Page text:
Leaving It All Behind

by Susanna Starr


To the outside world we had a beautiful life. There we were, living happily with our children in our lovely suburban home. We had interesting friends. What would possess us to leave it all and hit the road? But that’s what we did, launching ourselves into points unknown in the big red truck we bought to replace the suburban station wagon. It also replaced the 4 bedroom 2-1/2 bath home with a cab-over camper that provided just enough space for five people to sleep. Only one person, even if it was a child, was able to walk about at a time.

What we had in mind was simply to begin our personal odyssey with the ultimate destination unknown. Anyone can do it. Despite prevailing opinion, it doesn’t take much, just the initial decision to find another way. That’s how the travel plan began. Leaving all the details open allowed us to experience adventures that we never could have conceived of. That’s how the travel plan unfolds, if you make the space. Our previous lives were now lost and gone forever and we had embarked on a new one.

This one ultimately took us from suburban south shore of Long Island to the sparsely populated area of the Yucatan Peninsula of Mexico. Not one of us spoke Spanish, but we ended up living there for several months, most of it on an isolated beach, on what was later to develop as Playa del Carmen.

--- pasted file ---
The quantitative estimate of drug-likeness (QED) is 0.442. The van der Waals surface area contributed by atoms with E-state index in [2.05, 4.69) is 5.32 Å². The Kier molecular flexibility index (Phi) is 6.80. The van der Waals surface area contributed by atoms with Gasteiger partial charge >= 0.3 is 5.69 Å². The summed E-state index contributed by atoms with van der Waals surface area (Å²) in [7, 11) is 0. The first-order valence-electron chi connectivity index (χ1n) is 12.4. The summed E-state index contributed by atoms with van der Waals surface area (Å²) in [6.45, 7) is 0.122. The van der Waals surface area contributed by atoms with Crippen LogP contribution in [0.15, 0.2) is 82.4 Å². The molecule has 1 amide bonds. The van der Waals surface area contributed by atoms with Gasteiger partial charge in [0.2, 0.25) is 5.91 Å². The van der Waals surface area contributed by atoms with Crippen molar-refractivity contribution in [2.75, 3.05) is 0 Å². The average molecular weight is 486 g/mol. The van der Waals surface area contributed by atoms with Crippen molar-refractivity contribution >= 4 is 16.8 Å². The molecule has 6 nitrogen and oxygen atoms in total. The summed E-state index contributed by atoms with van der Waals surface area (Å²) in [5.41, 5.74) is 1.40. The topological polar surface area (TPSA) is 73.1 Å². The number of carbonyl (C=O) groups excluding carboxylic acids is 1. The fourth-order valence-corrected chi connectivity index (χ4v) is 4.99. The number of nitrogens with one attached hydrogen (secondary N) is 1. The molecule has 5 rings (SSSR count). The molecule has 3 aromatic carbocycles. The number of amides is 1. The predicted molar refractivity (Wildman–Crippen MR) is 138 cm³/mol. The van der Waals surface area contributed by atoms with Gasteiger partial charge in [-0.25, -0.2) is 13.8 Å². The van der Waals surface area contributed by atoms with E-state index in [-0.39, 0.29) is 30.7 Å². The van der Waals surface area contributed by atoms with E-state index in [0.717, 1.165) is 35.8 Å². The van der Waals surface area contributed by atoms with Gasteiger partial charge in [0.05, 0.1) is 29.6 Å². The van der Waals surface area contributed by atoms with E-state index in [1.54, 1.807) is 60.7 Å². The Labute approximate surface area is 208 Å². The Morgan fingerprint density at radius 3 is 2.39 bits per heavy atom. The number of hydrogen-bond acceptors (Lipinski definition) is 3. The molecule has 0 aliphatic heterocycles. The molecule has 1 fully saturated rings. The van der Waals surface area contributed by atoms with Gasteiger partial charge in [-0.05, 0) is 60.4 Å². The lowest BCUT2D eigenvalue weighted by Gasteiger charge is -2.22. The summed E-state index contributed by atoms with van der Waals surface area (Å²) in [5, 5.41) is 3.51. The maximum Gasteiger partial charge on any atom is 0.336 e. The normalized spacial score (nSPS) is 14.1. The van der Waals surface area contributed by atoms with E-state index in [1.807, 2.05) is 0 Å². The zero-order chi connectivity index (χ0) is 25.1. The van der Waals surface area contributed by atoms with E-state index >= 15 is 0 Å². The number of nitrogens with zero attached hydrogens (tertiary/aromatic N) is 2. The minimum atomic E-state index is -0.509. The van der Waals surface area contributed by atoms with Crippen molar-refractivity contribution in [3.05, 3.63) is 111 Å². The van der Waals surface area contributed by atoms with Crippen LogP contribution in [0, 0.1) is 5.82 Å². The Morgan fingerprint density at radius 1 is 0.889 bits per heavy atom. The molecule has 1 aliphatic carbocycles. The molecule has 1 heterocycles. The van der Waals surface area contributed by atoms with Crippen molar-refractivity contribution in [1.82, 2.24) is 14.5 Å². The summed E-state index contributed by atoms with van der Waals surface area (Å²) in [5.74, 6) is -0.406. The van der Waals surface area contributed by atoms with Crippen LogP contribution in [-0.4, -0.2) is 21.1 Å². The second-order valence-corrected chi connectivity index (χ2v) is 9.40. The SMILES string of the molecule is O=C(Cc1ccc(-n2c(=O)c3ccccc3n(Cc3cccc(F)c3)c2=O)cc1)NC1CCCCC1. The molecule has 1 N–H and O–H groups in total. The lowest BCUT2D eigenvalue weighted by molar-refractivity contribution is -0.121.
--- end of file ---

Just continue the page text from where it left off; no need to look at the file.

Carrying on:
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Manatee Hormones

words + photos by John Lamkin


Dani has a face that only a mother could love, but he doesn’t have a mother – he’s an orphan. Dani is a manatee, sometimes referred to as a sea cow. I guess if he had a mother she would think he was beautiful. The horny seafarers of earlier times thought manatees were beautiful. When seen in the ocean from a distance, they were mistaken for mermaids or sirens.


Dani was found by a couple of boys, four days old with an injured flipper – caught in the mangrove roots. He was left an orphan, unable to leave this annual birthing lagoon with the other manatees. The lagoon lies just off the Caribbean Bay of Chetumal in the south of Mexico’s Yucatan Peninsula. The villagers took him to Chetumal to have his wounds attended. Once treated, the state wildlife department decided to return Dani to the lagoon and put him in the care of the village until he recuperated. Well enough to swim, he was released to return to his manatee family, but he didn’t want to go.

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